By Tasos Dasopoulos
The estimate that inflation will jump this year to 8.5-9% on an annual basis does not only have the known negative consequences. If it is combined with the fact that growth will touch – if not exceed – 5%, it may result in a record reduction of debt at the end of the year, below 175% of GDP.
This new estimate is 5% of GDP away from the last official forecast that Brussels also has in their hands. The Stability and Development Program that the Ministry of Finance sent to the Commission in April predicted that the debt would be reduced for this year to 180.2% of GDP, but with a forecast for growth of 3.1% and inflation of 5.6%. With the exception of inflation, for which an upward trajectory is not desirable, the economy appears to be repeating the path of 2021, accelerating amid the energy crisis.
Growth is fueled by tourism, whose turnover may reach 20 billion euros (from 18.3 billion in 2019), exports continue to grow at a high, double-digit rate, while foreign direct investments had also reached at the end of July at 4 billion euros, while for the whole of 2021 they had reached 5 billion euros, based on data from the Bank of Greece.
Rapid debt deleveraging is absolutely necessary along with maintaining high growth rates to reach investment grade by 2023. The movement of the Greek economy, against the “current” of the European economic slowdown caused by the Kremlin’s energy blackmail, is estimated that he will convince the rating agencies to make the necessary upgrades so that Greek bonds will be “investable” again in 2023.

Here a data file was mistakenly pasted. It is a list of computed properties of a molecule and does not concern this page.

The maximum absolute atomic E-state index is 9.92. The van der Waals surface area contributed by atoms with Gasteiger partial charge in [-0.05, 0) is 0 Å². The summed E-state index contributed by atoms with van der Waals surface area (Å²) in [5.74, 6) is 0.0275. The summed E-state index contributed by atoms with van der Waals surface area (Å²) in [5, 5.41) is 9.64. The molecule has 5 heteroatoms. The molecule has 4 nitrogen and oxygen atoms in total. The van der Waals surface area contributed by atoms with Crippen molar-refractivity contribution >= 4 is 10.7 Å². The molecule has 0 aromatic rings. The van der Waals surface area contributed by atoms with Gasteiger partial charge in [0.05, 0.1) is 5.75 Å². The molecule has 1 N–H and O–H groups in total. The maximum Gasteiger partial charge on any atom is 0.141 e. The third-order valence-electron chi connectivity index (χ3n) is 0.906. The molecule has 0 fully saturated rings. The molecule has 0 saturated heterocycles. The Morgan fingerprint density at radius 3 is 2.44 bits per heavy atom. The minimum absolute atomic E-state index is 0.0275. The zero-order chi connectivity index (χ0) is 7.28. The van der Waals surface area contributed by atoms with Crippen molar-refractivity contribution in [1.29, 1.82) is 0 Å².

Competent sources of the Ministry of Finance clarified that the nervousness in the bond market is not a “minus” for Greece since it is horizontal for all Eurozone member states (the yield on the German ten-year bond has reached 1.54%) and can be explained (from the energy crisis for example), while the higher return can be explained by the very absence of the investment tier.
The same sources emphasized that at this time in neighboring Italy, they fear the moment the yield on the Italian 10-year bond passes 4%, making the debt unsustainable and they hope for a “fire-fighting” intervention from the ECB. At the same time, Greece can use part of its cash reserves of 39 billion euros to cover its financing needs, which do not exceed 3.3-3.5 billion euros between now and the end of the year .
Profit carried forward in 2023 as well
Along with the debt, the higher growth leaves room for the primary deficit to do better as well, which is not expected to exceed 2% of GDP no matter how many additional support measures come until the end of the year.
The much higher growth and much lower debt of 2022 will also “inherit” a very positive carry over for the economy for the beginning of 2023. Carryover growth is expected to be similar to what it had in 2021 at the start of the year and resulted in a growth rate of 7% for the first quarter of the year. This strong push is more necessary than that of 2021. This is because, at the end of 2021, we were gradually leaving behind us the corona virus crisis. At the beginning of 2023, we will be approaching the peak of the energy crisis that has particularly alarmed all of Europe.
I am Derek Black, an author of World Stock Market. I have degree in creative writing and journalism from the University of Central Florida. I have a passion for writing and informing the public. I strive to be accurate and fair in my reporting, and to provide a voice for those who may not otherwise be heard.